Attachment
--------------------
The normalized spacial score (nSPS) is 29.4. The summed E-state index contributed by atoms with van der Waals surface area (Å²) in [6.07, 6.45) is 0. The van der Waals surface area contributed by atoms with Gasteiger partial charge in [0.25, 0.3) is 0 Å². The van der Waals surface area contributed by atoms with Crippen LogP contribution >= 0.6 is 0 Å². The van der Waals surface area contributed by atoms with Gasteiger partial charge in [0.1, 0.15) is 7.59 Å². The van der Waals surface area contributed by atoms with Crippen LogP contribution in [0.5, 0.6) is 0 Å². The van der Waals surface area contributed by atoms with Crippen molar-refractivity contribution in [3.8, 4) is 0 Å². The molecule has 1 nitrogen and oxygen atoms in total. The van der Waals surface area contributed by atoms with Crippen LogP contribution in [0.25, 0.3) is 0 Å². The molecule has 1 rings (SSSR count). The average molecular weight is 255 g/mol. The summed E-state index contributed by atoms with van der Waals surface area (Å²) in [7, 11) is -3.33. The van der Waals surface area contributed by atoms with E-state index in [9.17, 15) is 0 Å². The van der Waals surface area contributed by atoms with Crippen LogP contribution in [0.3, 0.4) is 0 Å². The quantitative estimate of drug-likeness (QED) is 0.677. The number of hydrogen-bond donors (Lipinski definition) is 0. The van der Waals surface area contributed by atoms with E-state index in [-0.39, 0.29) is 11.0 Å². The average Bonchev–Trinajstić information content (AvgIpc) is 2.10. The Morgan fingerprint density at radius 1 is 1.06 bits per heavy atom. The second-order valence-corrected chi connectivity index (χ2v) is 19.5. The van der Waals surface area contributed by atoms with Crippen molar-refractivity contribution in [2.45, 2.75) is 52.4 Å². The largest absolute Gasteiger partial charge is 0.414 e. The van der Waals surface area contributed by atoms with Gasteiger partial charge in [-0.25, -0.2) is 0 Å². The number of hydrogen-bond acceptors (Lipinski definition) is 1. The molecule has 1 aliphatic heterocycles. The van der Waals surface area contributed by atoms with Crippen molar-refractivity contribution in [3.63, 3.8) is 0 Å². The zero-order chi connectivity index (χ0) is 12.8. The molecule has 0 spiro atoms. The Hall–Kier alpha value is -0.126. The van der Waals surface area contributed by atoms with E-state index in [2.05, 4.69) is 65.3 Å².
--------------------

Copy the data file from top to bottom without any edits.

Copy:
The normalized spacial score (nSPS) is 29.4. The summed E-state index contributed by atoms with van der Waals surface area (Å²) in [6.07, 6.45) is 0. The van der Waals surface area contributed by atoms with Gasteiger partial charge in [0.25, 0.3) is 0 Å². The van der Waals surface area contributed by atoms with Crippen LogP contribution >= 0.6 is 0 Å². The van der Waals surface area contributed by atoms with Gasteiger partial charge in [0.1, 0.15) is 7.59 Å². The van der Waals surface area contributed by atoms with Crippen LogP contribution in [0.5, 0.6) is 0 Å². The van der Waals surface area contributed by atoms with Crippen molar-refractivity contribution in [3.8, 4) is 0 Å². The molecule has 1 nitrogen and oxygen atoms in total. The van der Waals surface area contributed by atoms with Crippen LogP contribution in [0.25, 0.3) is 0 Å². The molecule has 1 rings (SSSR count). The average molecular weight is 255 g/mol. The summed E-state index contributed by atoms with van der Waals surface area (Å²) in [7, 11) is -3.33. The van der Waals surface area contributed by atoms with E-state index in [9.17, 15) is 0 Å². The van der Waals surface area contributed by atoms with Crippen LogP contribution in [0.3, 0.4) is 0 Å². The quantitative estimate of drug-likeness (QED) is 0.677. The number of hydrogen-bond donors (Lipinski definition) is 0. The van der Waals surface area contributed by atoms with E-state index in [-0.39, 0.29) is 11.0 Å². The average Bonchev–Trinajstić information content (AvgIpc) is 2.10. The Morgan fingerprint density at radius 1 is 1.06 bits per heavy atom. The second-order valence-corrected chi connectivity index (χ2v) is 19.5. The van der Waals surface area contributed by atoms with Crippen molar-refractivity contribution in [2.45, 2.75) is 52.4 Å². The largest absolute Gasteiger partial charge is 0.414 e. The van der Waals surface area contributed by atoms with Gasteiger partial charge in [-0.25, -0.2) is 0 Å². The number of hydrogen-bond acceptors (Lipinski definition) is 1. The molecule has 1 aliphatic heterocycles. The van der Waals surface area contributed by atoms with Crippen molar-refractivity contribution in [3.63, 3.8) is 0 Å². The zero-order chi connectivity index (χ0) is 12.8. The molecule has 0 spiro atoms. The Hall–Kier alpha value is -0.126. The van der Waals surface area contributed by atoms with E-state index in [2.05, 4.69) is 65.3 Å².